A landmark decision in the Supreme Court has ruled that charging fees to employment tribunal claimants is unlawful. Coodes Solicitors employment lawyer Philip Sayers comments on the findings.
Being charged tribunal fees to bring an employment hearing has been ruled as unlawful with the Government now set to repay millions of pounds to claimants.
The Supreme Court unanimously found that introducing fees of up to £1,200 for employment tribunals and appeals was unconstitutional.
The case stems from the introduction of the fees in July 2013. Since then, the number of claims for workplace grievances has fallen by around 70% – a much more dramatic drop than the Government had anticipated.
Although some of the figures can be attributed to the Advisory Conciliation and Arbitration Service (ACAS) early conciliation scheme to resolve workplace disputes as early as possible, it is clear that bringing in fees has accounted for much of the fall in claims.
Government reasoning for launching the fee system was to reduce the number of malicious and weak cases being brought, to transfer part of the cost burden from the taxpayer and to encourage earlier settlement. But there is no evidence that it was unmeritorious claims that were being deterred as the percentage of claims that actually succeeded in a final hearing has slightly fallen since fees were introduced.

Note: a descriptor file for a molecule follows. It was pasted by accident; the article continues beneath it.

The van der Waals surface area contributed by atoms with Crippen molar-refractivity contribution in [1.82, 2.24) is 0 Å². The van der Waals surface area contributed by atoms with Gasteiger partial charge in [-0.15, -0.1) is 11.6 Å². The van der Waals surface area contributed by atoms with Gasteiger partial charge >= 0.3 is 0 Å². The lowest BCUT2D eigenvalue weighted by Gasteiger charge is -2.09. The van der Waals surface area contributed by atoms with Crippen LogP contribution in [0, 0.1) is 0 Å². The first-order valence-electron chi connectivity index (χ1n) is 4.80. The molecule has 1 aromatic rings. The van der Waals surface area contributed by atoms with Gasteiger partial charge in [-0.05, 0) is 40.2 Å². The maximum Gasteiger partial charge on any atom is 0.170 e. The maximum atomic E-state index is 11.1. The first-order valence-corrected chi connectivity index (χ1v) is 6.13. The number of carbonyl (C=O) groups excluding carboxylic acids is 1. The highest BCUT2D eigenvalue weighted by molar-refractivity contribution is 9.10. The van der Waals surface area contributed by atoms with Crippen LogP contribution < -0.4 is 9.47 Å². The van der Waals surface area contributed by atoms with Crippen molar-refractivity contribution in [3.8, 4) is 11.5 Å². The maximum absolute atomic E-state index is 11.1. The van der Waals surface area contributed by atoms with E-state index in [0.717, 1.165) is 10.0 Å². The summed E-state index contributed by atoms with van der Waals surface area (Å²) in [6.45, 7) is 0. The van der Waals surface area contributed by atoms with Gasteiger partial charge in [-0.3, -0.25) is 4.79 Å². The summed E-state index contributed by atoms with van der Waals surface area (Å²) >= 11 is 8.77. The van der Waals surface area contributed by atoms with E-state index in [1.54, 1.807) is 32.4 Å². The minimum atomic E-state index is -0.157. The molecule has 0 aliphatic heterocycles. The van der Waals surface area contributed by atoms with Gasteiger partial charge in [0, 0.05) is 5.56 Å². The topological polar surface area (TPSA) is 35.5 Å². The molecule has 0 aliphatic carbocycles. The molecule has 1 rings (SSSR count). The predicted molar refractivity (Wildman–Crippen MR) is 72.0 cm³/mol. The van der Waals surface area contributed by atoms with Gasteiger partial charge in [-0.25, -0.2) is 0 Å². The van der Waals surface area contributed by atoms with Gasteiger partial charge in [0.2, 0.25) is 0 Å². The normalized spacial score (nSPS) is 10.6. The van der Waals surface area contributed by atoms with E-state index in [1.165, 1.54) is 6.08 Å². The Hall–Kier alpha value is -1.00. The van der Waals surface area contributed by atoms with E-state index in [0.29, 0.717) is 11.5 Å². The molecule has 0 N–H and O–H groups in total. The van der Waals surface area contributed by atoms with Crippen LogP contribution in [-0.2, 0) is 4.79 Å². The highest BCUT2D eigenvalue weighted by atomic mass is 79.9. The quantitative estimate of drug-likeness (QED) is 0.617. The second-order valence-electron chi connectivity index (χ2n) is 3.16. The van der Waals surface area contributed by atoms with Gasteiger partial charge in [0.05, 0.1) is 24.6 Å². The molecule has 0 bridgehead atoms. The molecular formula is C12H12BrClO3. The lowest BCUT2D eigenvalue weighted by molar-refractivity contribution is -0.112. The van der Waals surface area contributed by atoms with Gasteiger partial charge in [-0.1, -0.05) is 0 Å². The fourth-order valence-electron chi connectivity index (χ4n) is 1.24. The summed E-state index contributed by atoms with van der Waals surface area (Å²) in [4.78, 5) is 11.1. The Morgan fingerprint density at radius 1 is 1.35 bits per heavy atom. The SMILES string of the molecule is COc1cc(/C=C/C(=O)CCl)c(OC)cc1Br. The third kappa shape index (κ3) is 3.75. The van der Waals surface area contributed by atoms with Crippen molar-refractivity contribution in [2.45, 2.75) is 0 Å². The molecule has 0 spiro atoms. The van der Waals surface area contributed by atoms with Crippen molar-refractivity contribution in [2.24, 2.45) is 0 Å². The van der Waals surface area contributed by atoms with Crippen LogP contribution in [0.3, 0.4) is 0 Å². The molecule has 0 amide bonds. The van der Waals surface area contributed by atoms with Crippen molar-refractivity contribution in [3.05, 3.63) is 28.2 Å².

The Supreme Court also found that this fee hit low and middle income workers hardest and was indirectly discriminatory because a high number of women would traditionally bring discrimination cases.
Trade union Unison argued that the fees prevented access to justice and now the highest court in the country has ruled in its favour.
Having already made a voluntary commitment to reimburse all fees if found acting unlawfully, the Government is now expected to repay around £32million to claimants affected by the charges.
But what is still unclear – and will probably never be resolved – is just how many people have been deterred over the past few years from bringing their work grievance to an employment tribunal because they couldn’t afford to pay this fee.
I think for now we must wait to see exactly how the judgement will be implemented in practice and whether we will see a rise in number of employment tribunals and appeals being brought in the future.
For more information on this or any Employment enquiry, contact Philip Sayers, Employment team, Coodes Solicitors on 01872 246200 or email@example.com